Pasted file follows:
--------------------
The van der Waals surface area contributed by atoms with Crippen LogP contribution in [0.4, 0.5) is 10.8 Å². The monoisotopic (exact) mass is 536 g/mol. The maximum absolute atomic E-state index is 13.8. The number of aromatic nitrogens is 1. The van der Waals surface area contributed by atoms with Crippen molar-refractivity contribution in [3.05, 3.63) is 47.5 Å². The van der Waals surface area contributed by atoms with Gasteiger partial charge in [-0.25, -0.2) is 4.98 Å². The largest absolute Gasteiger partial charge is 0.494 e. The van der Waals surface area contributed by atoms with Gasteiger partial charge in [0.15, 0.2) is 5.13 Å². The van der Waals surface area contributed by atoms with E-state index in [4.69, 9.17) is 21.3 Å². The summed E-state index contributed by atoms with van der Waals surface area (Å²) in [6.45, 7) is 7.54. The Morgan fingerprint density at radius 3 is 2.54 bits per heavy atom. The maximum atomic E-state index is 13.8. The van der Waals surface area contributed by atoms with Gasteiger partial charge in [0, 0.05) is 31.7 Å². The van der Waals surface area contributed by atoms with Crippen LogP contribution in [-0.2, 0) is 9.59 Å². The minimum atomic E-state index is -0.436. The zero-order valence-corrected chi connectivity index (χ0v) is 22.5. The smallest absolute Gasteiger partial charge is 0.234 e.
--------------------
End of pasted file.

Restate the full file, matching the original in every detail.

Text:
The van der Waals surface area contributed by atoms with Crippen LogP contribution in [0.4, 0.5) is 10.8 Å². The monoisotopic (exact) mass is 536 g/mol. The maximum absolute atomic E-state index is 13.8. The number of aromatic nitrogens is 1. The van der Waals surface area contributed by atoms with Crippen molar-refractivity contribution in [3.05, 3.63) is 47.5 Å². The van der Waals surface area contributed by atoms with Gasteiger partial charge in [-0.25, -0.2) is 4.98 Å². The largest absolute Gasteiger partial charge is 0.494 e. The van der Waals surface area contributed by atoms with Gasteiger partial charge in [0.15, 0.2) is 5.13 Å². The van der Waals surface area contributed by atoms with E-state index in [4.69, 9.17) is 21.3 Å². The summed E-state index contributed by atoms with van der Waals surface area (Å²) in [6.45, 7) is 7.54. The Morgan fingerprint density at radius 3 is 2.54 bits per heavy atom. The maximum atomic E-state index is 13.8. The van der Waals surface area contributed by atoms with Gasteiger partial charge in [0, 0.05) is 31.7 Å². The van der Waals surface area contributed by atoms with Crippen LogP contribution in [-0.2, 0) is 9.59 Å². The minimum atomic E-state index is -0.436. The zero-order valence-corrected chi connectivity index (χ0v) is 22.5. The smallest absolute Gasteiger partial charge is 0.234 e.